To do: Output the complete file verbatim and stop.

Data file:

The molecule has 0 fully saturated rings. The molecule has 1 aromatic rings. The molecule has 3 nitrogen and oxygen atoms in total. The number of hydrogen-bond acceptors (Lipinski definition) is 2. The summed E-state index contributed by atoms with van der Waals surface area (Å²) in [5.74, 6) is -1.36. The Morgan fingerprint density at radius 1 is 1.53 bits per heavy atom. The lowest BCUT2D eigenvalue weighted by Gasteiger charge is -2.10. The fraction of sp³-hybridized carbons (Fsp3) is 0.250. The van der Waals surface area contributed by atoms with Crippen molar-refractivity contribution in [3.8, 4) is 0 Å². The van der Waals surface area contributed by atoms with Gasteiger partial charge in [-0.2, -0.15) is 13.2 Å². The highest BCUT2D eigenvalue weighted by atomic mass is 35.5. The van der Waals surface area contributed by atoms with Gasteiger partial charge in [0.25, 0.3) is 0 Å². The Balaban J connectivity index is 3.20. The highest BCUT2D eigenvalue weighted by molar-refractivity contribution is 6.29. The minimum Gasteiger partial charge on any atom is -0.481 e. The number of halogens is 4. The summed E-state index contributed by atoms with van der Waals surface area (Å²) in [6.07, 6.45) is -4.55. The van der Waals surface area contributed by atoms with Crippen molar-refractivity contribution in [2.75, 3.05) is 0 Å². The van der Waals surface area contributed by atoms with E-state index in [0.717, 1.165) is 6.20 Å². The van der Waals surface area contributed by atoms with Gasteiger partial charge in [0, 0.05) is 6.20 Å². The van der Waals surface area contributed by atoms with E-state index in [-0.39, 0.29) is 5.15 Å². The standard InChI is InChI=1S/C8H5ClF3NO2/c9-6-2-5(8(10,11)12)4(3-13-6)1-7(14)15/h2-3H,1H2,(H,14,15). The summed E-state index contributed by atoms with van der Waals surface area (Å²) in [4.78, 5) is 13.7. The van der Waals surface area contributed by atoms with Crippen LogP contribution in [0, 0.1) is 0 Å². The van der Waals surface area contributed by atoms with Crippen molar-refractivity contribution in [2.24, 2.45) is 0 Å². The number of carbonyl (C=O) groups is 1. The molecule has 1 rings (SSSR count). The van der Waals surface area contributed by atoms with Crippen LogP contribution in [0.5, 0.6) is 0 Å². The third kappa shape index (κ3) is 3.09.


The molecule has 0 fully saturated rings. The molecule has 1 aromatic rings. The molecule has 3 nitrogen and oxygen atoms in total. The number of hydrogen-bond acceptors (Lipinski definition) is 2. The summed E-state index contributed by atoms with van der Waals surface area (Å²) in [5.74, 6) is -1.36. The Morgan fingerprint density at radius 1 is 1.53 bits per heavy atom. The lowest BCUT2D eigenvalue weighted by Gasteiger charge is -2.10. The fraction of sp³-hybridized carbons (Fsp3) is 0.250. The van der Waals surface area contributed by atoms with Crippen molar-refractivity contribution in [3.8, 4) is 0 Å². The van der Waals surface area contributed by atoms with Gasteiger partial charge in [-0.2, -0.15) is 13.2 Å². The highest BCUT2D eigenvalue weighted by atomic mass is 35.5. The van der Waals surface area contributed by atoms with Gasteiger partial charge in [0.25, 0.3) is 0 Å². The Balaban J connectivity index is 3.20. The highest BCUT2D eigenvalue weighted by molar-refractivity contribution is 6.29. The minimum Gasteiger partial charge on any atom is -0.481 e. The number of halogens is 4. The summed E-state index contributed by atoms with van der Waals surface area (Å²) in [6.07, 6.45) is -4.55. The van der Waals surface area contributed by atoms with Crippen molar-refractivity contribution in [2.75, 3.05) is 0 Å². The van der Waals surface area contributed by atoms with E-state index in [0.717, 1.165) is 6.20 Å². The van der Waals surface area contributed by atoms with Gasteiger partial charge in [0, 0.05) is 6.20 Å². The van der Waals surface area contributed by atoms with E-state index in [-0.39, 0.29) is 5.15 Å². The standard InChI is InChI=1S/C8H5ClF3NO2/c9-6-2-5(8(10,11)12)4(3-13-6)1-7(14)15/h2-3H,1H2,(H,14,15). The summed E-state index contributed by atoms with van der Waals surface area (Å²) in [4.78, 5) is 13.7. The van der Waals surface area contributed by atoms with Crippen LogP contribution in [0, 0.1) is 0 Å². The van der Waals surface area contributed by atoms with Crippen molar-refractivity contribution in [2.24, 2.45) is 0 Å². The number of carbonyl (C=O) groups is 1. The molecule has 1 rings (SSSR count). The van der Waals surface area contributed by atoms with Crippen LogP contribution in [0.5, 0.6) is 0 Å². The third kappa shape index (κ3) is 3.09.